Lawsuit forces eHarmony to match homosexual couples


PASADENA, Calif. — eHarmony, an Internet-based match-making Web site, has agreed to create a separate same-sex dating service to settle a New Jersey lawsuit.

The settlement agreement, which requires eHarmony to pay $50,000 to the state for administrative costs, came as a Superior Court judge in San Francisco granted class-action status to a different lawsuit also alleging discrimination.

Eric McKinley, who filed a discrimination complaint against eHarmony three years ago, will get $5,000 under terms of the settlement. The administrative costs will be paid to the New Jersey Division on Civil Rights, which agreed to the settlement.

The settlement requires that the new gay site be launched by March 31.

McKinley filed suit after trying to find a mate on the eHarmony Web site, but the draw down menu only offered two options: male seeking female and female seeking male. 

Although visitors to the original site will be able to click on a link to get to the gay site, Compatible Partners, both operations will remain independent.

Theodore Olson, attorney for eHarmony, said the company decided to settle rather than deal with an unknown jury pool.

"Even though we believed that the complaint resulted from an unfair characterization of our business, we ultimately decided it was best to settle this case with the attorney general since litigation outcomes can be unpredictable," Olson said in a statement.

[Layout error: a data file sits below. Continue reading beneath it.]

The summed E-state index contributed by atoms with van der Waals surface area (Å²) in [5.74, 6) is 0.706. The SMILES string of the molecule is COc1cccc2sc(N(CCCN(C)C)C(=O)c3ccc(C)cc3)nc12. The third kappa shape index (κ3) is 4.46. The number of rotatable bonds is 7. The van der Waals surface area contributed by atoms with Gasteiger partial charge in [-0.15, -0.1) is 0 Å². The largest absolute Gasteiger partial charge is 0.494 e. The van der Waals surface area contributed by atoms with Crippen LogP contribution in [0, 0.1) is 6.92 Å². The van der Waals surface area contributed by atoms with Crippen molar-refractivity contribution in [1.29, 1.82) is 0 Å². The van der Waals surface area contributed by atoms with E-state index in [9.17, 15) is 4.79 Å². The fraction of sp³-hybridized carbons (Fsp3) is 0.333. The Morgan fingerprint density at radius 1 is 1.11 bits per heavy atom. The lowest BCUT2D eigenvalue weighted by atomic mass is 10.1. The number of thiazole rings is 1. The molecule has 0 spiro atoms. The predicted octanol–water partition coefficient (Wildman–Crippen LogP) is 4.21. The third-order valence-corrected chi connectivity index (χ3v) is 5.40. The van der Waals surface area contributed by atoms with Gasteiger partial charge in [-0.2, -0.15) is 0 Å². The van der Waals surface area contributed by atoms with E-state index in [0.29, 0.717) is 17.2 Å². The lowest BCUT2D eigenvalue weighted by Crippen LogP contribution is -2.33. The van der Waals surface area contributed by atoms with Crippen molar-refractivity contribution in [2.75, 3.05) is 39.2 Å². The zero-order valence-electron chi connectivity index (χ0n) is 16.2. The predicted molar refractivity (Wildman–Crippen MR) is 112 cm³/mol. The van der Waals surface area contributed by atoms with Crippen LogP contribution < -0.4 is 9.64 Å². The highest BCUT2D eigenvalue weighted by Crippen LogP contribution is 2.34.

The site's owner, Neil Clark Warren, an evangelical, had said publicly he did not want to introduce a same-sex site because he was not familiar enough with same-sex relationships. eHarmony became popular with the public because of its emphasis on personality traits.

"It's basically the power of the government being used to force people across the country to accept beliefs that they know are not moral," said Kelly Shackelford, president of the Free Market Foundation and chief counsel of the Liberty Legal Institute. "It's an attack on freedom, and people better get ready to fight."

Alan Chambers, a former homosexual and president of Exodus International, expressed disappointment over the settlement.

"Raising a white flag of surrender over foundational Christian principles cannot be an option when we truly believe that such truths are the gateway to freedom and new life," Chambers said in a news release. "The Bible is clear that homosexual relationships were never part of God's creative design for humanity, nor is it His best plan for individuals. Those of us who have experienced the emptiness of gay life know that promoting it will inevitably lead to more heartache for many."

The California case, filed in March by lesbian Linda Carlson, is using the state's Unruh Civil Rights Act to argue discrimination. That law prohibits businesses from discriminating on the basis of sex, race, color, religion, ancestry, national origin, disability, or medical condition.

"We believe that this case is now essentially moot, and we're confident that we will prove that in court," eHarmony vice president Antone Johnson said in a statement about the California case.

EP News Service contributed to this report